Unlocking India’s Next Phase of Growth

By Frank-Jürgen Richter

May 10, 2023

India has tremendous growth potential. An Asian country with diverse culture and religions, boasting a population of 1.428 billion. It is the world’s most populous country, with a median age of 28 years. 

India’s GDP is also on a strong growth track. The country’s GDP is expected to suffer slightly in 2023 due to the impact of the global economic slowdown and elevated oil prices. In Asian Development Bank’s (ADB) latest outlook, the country is expected to make a strong recovery in 2024, fueled by its strong developmental push in the areas of infrastructure and industries. India’s GDP is expected to fall to 6.4% in 2023 from 6.8% in 2022, while rising to 6.7% in 2024. “The Government of India’s strong infrastructure push under the Prime Minister’s Gati Shakti (National Master Plan for Multimodal Connectivity) initiative, logistics development, and industrial corridor development will contribute significantly to raising industrial competitiveness and boosting future growth,” said ADB Country Director for India, Takeo Konishi.

India is also a thriving base for startups. As of 2022, the country boasted of 108 unicorn startups, making it the world’s third largest country in terms of unicorn companies. The journey of the unicorn status started with one company in 2010; and after 12 years, the country now boasts of 108 unicorns. The latest rung of unicorns comprises industries such as edtech, e-commerce, fintech, gaming, and media & advertising. 

The country has also successfully uplifted millions from poverty. Albeit slightly, the changes are evident. Government social programs such as MGNREGA (Mahatma Gandhi National Rural Employment Guarantee Act) have played a crucial role in the upliftment of many poor people. The Act guarantees a minimum of 100 days of wage employment for every household that is willing to do unskilled labor. A total of 4.49 million households were supported through this program in 2022-23. For the coming FY 2023-24, the government has further budgeted INR 210.98 crores (US$25.74 million).

India is also looking as a formidable alternative to China where rising labor costs are becoming unsustainable for foreign businesses and investors. The first half of FY 2022-23 saw an increase in FDI equity flows from Japan, Singapore, the United Kingdom, and the United Arab Emirates, with record merger and acquisition deals in 2022 – particularly in banking, cement, and aviation sectors.

Horasis India Meeting

Horasis will hold its annual Horasis India Meeting in Adelaide, Australia over 26-27 November 2023.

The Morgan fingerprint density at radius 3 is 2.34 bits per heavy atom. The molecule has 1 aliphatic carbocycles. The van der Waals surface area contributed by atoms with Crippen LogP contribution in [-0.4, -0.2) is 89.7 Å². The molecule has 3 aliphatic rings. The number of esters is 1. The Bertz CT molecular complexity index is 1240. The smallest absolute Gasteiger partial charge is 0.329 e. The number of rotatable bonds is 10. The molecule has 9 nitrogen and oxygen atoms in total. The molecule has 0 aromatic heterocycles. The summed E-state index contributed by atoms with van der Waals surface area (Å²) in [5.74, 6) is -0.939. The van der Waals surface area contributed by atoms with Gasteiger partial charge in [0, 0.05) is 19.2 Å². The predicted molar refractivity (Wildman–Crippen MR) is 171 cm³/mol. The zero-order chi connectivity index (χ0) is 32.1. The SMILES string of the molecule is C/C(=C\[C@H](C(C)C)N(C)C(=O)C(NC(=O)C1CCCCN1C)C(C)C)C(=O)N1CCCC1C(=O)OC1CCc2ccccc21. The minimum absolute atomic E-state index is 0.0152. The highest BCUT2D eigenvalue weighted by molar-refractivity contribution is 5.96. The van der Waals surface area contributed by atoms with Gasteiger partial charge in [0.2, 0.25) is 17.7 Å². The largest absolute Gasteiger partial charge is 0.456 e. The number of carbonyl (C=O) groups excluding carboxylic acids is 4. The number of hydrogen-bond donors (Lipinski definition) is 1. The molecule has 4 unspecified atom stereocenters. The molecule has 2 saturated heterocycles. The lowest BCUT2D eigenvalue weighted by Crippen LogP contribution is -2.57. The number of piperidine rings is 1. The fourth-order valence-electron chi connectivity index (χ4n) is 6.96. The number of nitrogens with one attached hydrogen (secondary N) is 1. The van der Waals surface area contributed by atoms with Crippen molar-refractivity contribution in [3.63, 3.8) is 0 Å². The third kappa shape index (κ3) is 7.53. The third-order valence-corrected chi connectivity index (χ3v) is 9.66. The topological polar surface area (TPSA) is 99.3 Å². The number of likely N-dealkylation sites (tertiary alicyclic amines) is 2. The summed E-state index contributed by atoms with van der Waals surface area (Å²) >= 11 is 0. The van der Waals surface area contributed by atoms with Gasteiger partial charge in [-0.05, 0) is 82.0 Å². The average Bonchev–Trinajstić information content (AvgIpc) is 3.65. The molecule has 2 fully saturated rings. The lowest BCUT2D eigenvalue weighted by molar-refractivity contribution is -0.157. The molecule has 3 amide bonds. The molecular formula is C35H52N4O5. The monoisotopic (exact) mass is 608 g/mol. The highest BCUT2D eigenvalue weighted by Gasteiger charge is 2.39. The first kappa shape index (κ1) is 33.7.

Now in its 15th year, the meeting has become the foremost annual meeting of Indian business leaders and their global counterparts. The meeting is a great opportunity for business leaders from India, Australia, and the world to collaborate on multiple complex issues. It aims to facilitate meetings between Indian innovators and entrepreneurs to explore new ventures, while portraying Adelaide as an investment hub in Australia and the Asia-Pacific region.

Future and Partnerships

India has strategic partnerships that has cemented its position on the global stage. Its partnership with the US is one of the most significant one. Both countries cooperate on a wide range of diplomatic, economic, and security issues. This partnership has helped both countries to work on issues such as climate change, Indo-Pacific security and COVID-19. Amid the pandemic, US contributed more than US$200 million for India’s COVID-19 relief and response efforts which included more than US$50 million in emergency supplies, and training for more than 218,000 frontline health workers on infection prevention and control, benefitting more than 43 million Indians.

Partnership between India and Australia has also been growing steadily. The two countries have recently elevated their decades of bilateral relations to a Comprehensive Strategic Partnership, promising to work together in areas such as science & technology; maritime cooperation; defense cooperation; agriculture; education; innovation & entrepreneurship; and economic cooperation. 

As part of this strategy, CSIRO, Australia’s national science agency is being funded to research & develop solutions to tackle environmental and economic challenges including critical metals, green steel, waste reduction, water security, and food system resilience. The partnership will yield social, environmental, and economic benefits and outcomes for both the countries. CSIRO Chief Executive, Dr Larry Marshall says: “Global challenges require global solutions. Both Australia and India have strong advanced technology, science and innovation sectors. This partnership is an immense opportunity to combine our diverse perspectives to build an innovation-led future, and work together to deliver a strong post COVID-19 recovery.”

Alongside these strategic partnerships, India’s share of manufacturing is also expected to increase to 21% by 2031, doubling India’s export market share. Household income distribution will also change significantly over this period, increasing the country’s overall consumption by more than double – from US$2 trillion in 2022 to US$4.9 trillion by the end of the decade. Morgan Stanley’s Chief Asia Economist, Chetan Ahya likens India’s coming decade of economic transformation to China between 2007 to 2012. “We think that India offers the most compelling growth opportunity in Asia in the coming years,” he says.

Photo Caption: Although India is now the most populous country in the world, it has an immense opportunity to tap into its demographic dividend.